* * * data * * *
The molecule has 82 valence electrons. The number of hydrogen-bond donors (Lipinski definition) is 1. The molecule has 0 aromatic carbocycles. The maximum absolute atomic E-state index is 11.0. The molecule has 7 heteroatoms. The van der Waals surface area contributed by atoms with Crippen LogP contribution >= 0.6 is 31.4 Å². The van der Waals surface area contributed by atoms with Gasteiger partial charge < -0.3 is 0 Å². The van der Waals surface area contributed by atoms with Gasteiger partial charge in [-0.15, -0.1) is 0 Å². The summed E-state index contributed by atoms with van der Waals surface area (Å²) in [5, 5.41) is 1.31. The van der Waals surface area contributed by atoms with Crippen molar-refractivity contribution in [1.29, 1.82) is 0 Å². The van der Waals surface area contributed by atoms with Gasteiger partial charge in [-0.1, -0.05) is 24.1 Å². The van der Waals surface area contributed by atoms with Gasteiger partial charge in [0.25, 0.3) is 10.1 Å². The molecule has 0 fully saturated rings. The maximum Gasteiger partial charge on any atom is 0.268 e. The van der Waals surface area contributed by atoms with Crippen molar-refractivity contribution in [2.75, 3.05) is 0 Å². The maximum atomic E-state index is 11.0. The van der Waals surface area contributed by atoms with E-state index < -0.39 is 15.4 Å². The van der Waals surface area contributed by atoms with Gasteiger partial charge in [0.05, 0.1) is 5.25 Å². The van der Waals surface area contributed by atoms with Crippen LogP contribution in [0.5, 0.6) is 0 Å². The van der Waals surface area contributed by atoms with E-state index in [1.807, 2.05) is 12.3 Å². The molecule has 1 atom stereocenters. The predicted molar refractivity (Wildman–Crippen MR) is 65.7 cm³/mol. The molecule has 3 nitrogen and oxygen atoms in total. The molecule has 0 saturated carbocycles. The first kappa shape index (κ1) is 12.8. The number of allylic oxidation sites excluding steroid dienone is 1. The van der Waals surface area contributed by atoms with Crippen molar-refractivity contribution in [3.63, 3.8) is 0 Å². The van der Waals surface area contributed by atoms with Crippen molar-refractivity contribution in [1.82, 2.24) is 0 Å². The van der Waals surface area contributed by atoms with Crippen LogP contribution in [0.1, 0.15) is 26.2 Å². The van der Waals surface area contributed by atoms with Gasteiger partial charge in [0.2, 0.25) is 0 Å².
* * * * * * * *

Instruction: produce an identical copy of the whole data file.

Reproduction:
The molecule has 82 valence electrons. The number of hydrogen-bond donors (Lipinski definition) is 1. The molecule has 0 aromatic carbocycles. The maximum absolute atomic E-state index is 11.0. The molecule has 7 heteroatoms. The van der Waals surface area contributed by atoms with Crippen LogP contribution >= 0.6 is 31.4 Å². The van der Waals surface area contributed by atoms with Gasteiger partial charge < -0.3 is 0 Å². The van der Waals surface area contributed by atoms with Gasteiger partial charge in [-0.15, -0.1) is 0 Å². The summed E-state index contributed by atoms with van der Waals surface area (Å²) in [5, 5.41) is 1.31. The van der Waals surface area contributed by atoms with Crippen molar-refractivity contribution in [1.29, 1.82) is 0 Å². The van der Waals surface area contributed by atoms with Gasteiger partial charge in [-0.1, -0.05) is 24.1 Å². The van der Waals surface area contributed by atoms with Gasteiger partial charge in [0.25, 0.3) is 10.1 Å². The molecule has 0 fully saturated rings. The maximum Gasteiger partial charge on any atom is 0.268 e. The van der Waals surface area contributed by atoms with Crippen molar-refractivity contribution in [2.75, 3.05) is 0 Å². The maximum atomic E-state index is 11.0. The van der Waals surface area contributed by atoms with E-state index < -0.39 is 15.4 Å². The van der Waals surface area contributed by atoms with Gasteiger partial charge in [0.05, 0.1) is 5.25 Å². The van der Waals surface area contributed by atoms with Crippen LogP contribution in [0.5, 0.6) is 0 Å². The van der Waals surface area contributed by atoms with E-state index in [1.807, 2.05) is 12.3 Å². The molecule has 1 atom stereocenters. The predicted molar refractivity (Wildman–Crippen MR) is 65.7 cm³/mol. The molecule has 3 nitrogen and oxygen atoms in total. The molecule has 0 saturated carbocycles. The first kappa shape index (κ1) is 12.8. The number of allylic oxidation sites excluding steroid dienone is 1. The van der Waals surface area contributed by atoms with Crippen molar-refractivity contribution in [3.63, 3.8) is 0 Å². The van der Waals surface area contributed by atoms with Crippen molar-refractivity contribution in [1.82, 2.24) is 0 Å². The van der Waals surface area contributed by atoms with Crippen LogP contribution in [0.1, 0.15) is 26.2 Å². The van der Waals surface area contributed by atoms with Gasteiger partial charge in [0.2, 0.25) is 0 Å².